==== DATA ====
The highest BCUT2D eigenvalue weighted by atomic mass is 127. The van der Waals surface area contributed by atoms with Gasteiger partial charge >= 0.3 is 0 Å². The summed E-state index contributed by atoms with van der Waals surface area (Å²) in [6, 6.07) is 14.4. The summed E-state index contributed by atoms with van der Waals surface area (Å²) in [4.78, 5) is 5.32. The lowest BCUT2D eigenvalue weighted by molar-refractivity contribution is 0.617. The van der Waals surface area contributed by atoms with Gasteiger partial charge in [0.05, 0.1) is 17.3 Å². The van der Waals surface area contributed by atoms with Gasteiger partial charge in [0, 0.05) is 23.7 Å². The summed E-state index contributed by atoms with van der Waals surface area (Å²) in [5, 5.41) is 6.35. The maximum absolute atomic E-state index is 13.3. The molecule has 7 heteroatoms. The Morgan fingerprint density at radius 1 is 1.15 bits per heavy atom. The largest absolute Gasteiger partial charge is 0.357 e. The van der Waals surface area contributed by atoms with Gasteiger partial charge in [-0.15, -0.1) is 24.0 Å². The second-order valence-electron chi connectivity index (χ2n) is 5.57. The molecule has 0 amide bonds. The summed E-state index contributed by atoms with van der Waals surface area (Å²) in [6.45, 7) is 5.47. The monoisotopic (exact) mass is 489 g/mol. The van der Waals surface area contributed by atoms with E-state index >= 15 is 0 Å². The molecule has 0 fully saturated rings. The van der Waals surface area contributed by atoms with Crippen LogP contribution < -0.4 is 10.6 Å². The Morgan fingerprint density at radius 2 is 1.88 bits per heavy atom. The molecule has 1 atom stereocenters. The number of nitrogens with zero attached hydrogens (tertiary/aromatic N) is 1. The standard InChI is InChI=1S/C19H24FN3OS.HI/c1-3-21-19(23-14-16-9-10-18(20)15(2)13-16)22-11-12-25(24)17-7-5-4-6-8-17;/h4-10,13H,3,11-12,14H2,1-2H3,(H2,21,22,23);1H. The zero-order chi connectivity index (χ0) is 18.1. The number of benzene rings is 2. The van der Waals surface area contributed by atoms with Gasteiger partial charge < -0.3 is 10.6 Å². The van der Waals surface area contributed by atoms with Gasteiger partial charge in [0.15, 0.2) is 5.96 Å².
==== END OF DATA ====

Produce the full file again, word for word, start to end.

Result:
The highest BCUT2D eigenvalue weighted by atomic mass is 127. The van der Waals surface area contributed by atoms with Gasteiger partial charge >= 0.3 is 0 Å². The summed E-state index contributed by atoms with van der Waals surface area (Å²) in [6, 6.07) is 14.4. The summed E-state index contributed by atoms with van der Waals surface area (Å²) in [4.78, 5) is 5.32. The lowest BCUT2D eigenvalue weighted by molar-refractivity contribution is 0.617. The van der Waals surface area contributed by atoms with Gasteiger partial charge in [0.05, 0.1) is 17.3 Å². The van der Waals surface area contributed by atoms with Gasteiger partial charge in [0, 0.05) is 23.7 Å². The summed E-state index contributed by atoms with van der Waals surface area (Å²) in [5, 5.41) is 6.35. The maximum absolute atomic E-state index is 13.3. The molecule has 7 heteroatoms. The Morgan fingerprint density at radius 1 is 1.15 bits per heavy atom. The largest absolute Gasteiger partial charge is 0.357 e. The van der Waals surface area contributed by atoms with Gasteiger partial charge in [-0.15, -0.1) is 24.0 Å². The second-order valence-electron chi connectivity index (χ2n) is 5.57. The molecule has 0 amide bonds. The summed E-state index contributed by atoms with van der Waals surface area (Å²) in [6.45, 7) is 5.47. The monoisotopic (exact) mass is 489 g/mol. The van der Waals surface area contributed by atoms with E-state index >= 15 is 0 Å². The molecule has 0 fully saturated rings. The van der Waals surface area contributed by atoms with Crippen LogP contribution < -0.4 is 10.6 Å². The Morgan fingerprint density at radius 2 is 1.88 bits per heavy atom. The molecule has 1 atom stereocenters. The number of nitrogens with zero attached hydrogens (tertiary/aromatic N) is 1. The standard InChI is InChI=1S/C19H24FN3OS.HI/c1-3-21-19(23-14-16-9-10-18(20)15(2)13-16)22-11-12-25(24)17-7-5-4-6-8-17;/h4-10,13H,3,11-12,14H2,1-2H3,(H2,21,22,23);1H. The zero-order chi connectivity index (χ0) is 18.1. The number of benzene rings is 2. The van der Waals surface area contributed by atoms with Gasteiger partial charge < -0.3 is 10.6 Å². The van der Waals surface area contributed by atoms with Gasteiger partial charge in [0.15, 0.2) is 5.96 Å².